The other day, my son David showed me a video of a guy named Frank Medrano performing incredible exercises, things I didn’t think were possible on film without CGI or other special effects…except this guy is for real.
Although David was the one who got me to go back to the gym and helped me get started out right, he hasn’t been my workout partner for quite some time. Because of injuries he sustained while serving in the Marine Corps, David has chosen to go with a bodyweight routine, that is, calisthenics, rather than traditional weight training.
I have to admit, I’ve been curious about this form of exercise. It seems to have worked well for David and, if you clicked the link to Frank Medrano’s website I posted above, and looked around at some of videos, you can see just how strong calisthenics can make a person.
The day I saw the videos of Medrano, I hopped on Amazon.com and ordered the book Convict Conditioning by Paul Wade. David recommended the book, and he originally found it and checked out a copy from our local public library. He’s based his current workout routine on some of Wade’s material. David said he wished he could read it again to better define his calisthenics workout, so I bought it. It’s my book, but it’s on extended to my son (I want it back when you’re done, David).
Recently, I happened upon (by sheer coincidence, I assure you) a couple of blog posts about calisthenics: Why I Stopped Lifting Weights at the Gym and Do This Instead by Joe Martino, and Calisthenics vs Weightlifting at the blog “The Zeit”. The former is an obvious endorsement of calisthenics over weight training, while the latter takes a somewhat more balanced approach.
But as a regular denizen of the weight room encouraging other older folks to “hit the gym,” why am I writing this and why should you care?
First off, I should say that the incredible feats of strength and control you see Medrano and those like him performing may not ever be achievable for people who are older. Almost every single video I’ve watched showing calisthenics workouts and competitions have involved young men. I don’t see myself doing hand stands, let alone holding out my body horizontally from some bar like a human flag, supporting all my weight with my arms, at any point in the near future.
On the other hand, some adaptation of bodyweight exercises aren’t out of question for the senior trainer. There’s more than one way to get and stay fit, and some adaptation of a bodyweight workout could work just as well as weight training to build muscle and strength. It has the advantage of not requiring a lot of equipment or even a gym membership. Also, you can perform these exercises almost anywhere. After all, Paul Wade learned “convict conditioning” as a real prison convict. If it’s good enough for solitary confinement, it’s good enough for your living room, spare bedroom, or remodeled garage.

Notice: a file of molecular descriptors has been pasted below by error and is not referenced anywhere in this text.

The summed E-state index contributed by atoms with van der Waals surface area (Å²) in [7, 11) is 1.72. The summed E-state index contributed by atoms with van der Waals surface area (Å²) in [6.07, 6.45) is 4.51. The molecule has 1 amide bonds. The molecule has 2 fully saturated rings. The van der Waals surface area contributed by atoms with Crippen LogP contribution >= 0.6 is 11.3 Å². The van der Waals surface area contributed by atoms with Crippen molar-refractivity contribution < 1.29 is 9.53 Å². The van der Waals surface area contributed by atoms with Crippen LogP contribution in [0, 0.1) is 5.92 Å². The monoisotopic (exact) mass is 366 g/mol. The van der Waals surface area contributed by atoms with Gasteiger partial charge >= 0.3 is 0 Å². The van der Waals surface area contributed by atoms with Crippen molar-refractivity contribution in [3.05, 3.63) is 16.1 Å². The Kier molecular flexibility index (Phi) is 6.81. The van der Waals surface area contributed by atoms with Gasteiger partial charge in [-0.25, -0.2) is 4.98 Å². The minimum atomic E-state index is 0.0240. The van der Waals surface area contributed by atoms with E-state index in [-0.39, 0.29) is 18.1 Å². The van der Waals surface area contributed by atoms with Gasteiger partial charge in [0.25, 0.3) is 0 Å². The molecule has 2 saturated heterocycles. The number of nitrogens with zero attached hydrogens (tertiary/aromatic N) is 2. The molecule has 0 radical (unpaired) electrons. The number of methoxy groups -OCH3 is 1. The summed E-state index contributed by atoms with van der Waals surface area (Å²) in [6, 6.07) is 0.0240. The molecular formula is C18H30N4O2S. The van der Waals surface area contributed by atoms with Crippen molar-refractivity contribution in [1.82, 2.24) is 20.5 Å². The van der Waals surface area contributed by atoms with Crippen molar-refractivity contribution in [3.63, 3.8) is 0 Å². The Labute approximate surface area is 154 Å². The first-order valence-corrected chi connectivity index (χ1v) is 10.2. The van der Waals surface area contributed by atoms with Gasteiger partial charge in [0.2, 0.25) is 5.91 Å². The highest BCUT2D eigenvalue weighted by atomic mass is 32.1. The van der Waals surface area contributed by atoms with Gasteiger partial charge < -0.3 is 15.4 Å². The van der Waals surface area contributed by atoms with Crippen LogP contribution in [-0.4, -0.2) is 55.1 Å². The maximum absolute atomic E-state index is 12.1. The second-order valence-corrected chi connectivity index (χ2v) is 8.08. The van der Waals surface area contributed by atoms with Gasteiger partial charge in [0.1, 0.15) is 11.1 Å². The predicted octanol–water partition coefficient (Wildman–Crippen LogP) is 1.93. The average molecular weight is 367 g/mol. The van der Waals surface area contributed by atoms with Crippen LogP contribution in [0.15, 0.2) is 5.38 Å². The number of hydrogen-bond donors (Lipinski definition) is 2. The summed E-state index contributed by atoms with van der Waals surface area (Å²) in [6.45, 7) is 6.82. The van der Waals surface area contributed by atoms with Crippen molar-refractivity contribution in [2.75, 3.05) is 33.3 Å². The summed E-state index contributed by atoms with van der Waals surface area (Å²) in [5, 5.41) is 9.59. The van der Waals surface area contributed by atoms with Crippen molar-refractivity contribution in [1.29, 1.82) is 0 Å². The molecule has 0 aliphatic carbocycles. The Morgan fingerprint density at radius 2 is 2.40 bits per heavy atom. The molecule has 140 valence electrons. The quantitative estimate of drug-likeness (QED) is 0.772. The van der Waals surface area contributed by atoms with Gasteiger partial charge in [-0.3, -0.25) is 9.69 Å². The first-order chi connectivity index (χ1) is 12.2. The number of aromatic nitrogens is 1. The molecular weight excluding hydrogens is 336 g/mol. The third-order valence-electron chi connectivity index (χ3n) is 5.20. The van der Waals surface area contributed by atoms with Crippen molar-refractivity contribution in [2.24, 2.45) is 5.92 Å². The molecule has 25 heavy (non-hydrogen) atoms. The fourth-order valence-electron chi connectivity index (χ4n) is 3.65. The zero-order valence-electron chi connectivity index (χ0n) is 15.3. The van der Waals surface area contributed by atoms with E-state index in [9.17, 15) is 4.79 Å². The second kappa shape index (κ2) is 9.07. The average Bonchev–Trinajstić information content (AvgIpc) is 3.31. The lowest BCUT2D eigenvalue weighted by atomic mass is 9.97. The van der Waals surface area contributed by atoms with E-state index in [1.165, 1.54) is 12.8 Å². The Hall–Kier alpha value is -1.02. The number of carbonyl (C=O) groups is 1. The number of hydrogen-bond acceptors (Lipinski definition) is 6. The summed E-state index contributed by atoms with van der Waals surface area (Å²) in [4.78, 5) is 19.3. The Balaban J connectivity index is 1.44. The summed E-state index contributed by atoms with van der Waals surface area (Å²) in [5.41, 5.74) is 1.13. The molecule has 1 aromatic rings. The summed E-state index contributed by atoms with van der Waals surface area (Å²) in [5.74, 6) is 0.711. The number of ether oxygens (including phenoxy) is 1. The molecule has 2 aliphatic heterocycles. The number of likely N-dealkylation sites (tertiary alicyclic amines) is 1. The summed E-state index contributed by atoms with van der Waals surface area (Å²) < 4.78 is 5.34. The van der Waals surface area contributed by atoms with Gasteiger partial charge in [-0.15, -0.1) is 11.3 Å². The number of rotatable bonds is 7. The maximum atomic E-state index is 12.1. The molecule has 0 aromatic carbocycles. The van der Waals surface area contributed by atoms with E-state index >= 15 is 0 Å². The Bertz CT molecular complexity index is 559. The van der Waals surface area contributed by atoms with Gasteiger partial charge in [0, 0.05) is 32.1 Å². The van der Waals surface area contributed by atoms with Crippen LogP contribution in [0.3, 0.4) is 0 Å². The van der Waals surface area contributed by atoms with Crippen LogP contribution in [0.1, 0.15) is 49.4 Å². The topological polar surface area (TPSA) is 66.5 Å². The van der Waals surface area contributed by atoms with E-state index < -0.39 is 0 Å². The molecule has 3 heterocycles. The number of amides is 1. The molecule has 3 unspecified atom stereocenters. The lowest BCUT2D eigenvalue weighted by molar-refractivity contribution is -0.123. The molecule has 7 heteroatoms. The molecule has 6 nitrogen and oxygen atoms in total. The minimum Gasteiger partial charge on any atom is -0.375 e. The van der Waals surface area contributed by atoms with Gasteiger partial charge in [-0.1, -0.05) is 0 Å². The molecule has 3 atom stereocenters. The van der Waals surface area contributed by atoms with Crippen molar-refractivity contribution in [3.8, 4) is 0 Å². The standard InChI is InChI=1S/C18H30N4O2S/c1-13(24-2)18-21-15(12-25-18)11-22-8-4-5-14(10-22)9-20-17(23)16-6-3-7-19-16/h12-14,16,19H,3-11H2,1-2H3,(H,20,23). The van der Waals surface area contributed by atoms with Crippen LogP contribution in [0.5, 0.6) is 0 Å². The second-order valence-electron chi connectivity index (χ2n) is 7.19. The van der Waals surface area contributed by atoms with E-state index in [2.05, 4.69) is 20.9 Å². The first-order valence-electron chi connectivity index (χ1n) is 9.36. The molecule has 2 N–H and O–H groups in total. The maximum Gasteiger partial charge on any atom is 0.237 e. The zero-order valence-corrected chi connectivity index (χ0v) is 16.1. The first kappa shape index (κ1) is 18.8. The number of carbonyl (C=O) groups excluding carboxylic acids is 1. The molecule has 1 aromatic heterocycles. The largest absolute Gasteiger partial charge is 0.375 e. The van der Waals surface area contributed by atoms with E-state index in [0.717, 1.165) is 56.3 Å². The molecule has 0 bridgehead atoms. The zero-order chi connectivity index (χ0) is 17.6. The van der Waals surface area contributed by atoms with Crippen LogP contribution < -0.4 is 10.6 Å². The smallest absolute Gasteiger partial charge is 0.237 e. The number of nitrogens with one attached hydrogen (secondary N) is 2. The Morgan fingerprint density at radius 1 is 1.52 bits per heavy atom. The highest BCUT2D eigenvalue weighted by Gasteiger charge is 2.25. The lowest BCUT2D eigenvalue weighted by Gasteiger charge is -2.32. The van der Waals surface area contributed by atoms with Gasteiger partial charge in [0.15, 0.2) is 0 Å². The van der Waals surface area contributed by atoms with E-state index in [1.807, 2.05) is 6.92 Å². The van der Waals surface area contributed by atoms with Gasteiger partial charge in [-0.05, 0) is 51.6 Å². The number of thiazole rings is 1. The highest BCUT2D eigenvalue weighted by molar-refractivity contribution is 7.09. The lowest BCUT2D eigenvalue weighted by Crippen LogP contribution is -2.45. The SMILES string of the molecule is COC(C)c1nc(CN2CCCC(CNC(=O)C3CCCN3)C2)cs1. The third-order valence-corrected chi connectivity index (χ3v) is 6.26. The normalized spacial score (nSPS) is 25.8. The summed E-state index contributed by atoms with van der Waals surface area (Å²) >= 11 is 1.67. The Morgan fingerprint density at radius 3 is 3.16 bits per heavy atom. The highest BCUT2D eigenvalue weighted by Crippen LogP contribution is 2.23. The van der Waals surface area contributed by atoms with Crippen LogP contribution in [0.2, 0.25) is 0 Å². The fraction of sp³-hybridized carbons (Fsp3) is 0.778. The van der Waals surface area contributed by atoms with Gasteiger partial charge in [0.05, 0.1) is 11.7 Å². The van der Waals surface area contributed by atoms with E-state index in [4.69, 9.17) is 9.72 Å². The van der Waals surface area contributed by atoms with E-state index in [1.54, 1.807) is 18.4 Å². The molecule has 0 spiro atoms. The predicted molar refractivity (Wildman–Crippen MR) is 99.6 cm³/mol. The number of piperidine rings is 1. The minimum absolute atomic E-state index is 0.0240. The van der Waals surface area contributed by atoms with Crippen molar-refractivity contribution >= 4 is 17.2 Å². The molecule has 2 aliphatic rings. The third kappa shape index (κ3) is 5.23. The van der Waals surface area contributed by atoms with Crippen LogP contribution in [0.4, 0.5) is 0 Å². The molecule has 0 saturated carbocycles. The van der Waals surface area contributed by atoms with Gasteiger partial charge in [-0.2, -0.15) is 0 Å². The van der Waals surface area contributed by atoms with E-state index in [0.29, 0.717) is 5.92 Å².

I mentioned before that weight training and calisthenics both build muscle and strength, which are primary goals for seniors who want to maintain good health and quality of life as long as they/we can. However, the goals and results of these two workout types aren’t quite the same.
Weight training, in addition to building muscle, shapes muscles in a particular fashion and is based on body building routines (as opposed to powerlifting workouts designed to train a person to lift a lot of weight for very few reps). Assuming ideal conditions including adequate testosterone production, a well-constructed diet including supplements, and good genetic material to work with, an older person could reasonably pursue body building and approximate younger counterparts.
But according to Joe Martino at collective-evolution.com:
Calisthenics is about functional strength, natural looking bodies, free workouts, creativity, self-mastery, and healthy routines.
The article at The Zeit says that which exercise type you select is a matter of personal preference and what sort of goals you have, so in that sense, there’s no right or wrong to either choice.
But while it makes sense, based on the information I’ve presented so far, to assume seniors could make use of calisthenics, where are the examples of older people actually doing this and how far can we take it?
Using Google, my favorite research tool, the best example I found in a quick search was the Facebook page to Senior Calisthenics Amateur Sports Team. I found a 9 second video of 65-year-old Robert Durbin who I readily admit is a lot stronger than I am.
I didn’t find many other examples of seniors achieving that level of proficiency at calisthenics, but I found enough to determine that it’s at least possible.
After getting my book back from David (someday), I’ll read it, try out a few things, and write again about whether I think calisthenics could be worked into the average senior’s exercise routine. Who knows, maybe weight training and bodyweight work can be made to play well together.
And just because he’s so darn impressive, I’m putting a three minute or so video of Frank Medrano here for your enjoyment.
He who is not every day conquering some fear has not learned the secret of life.
–Ralph Waldo Emerson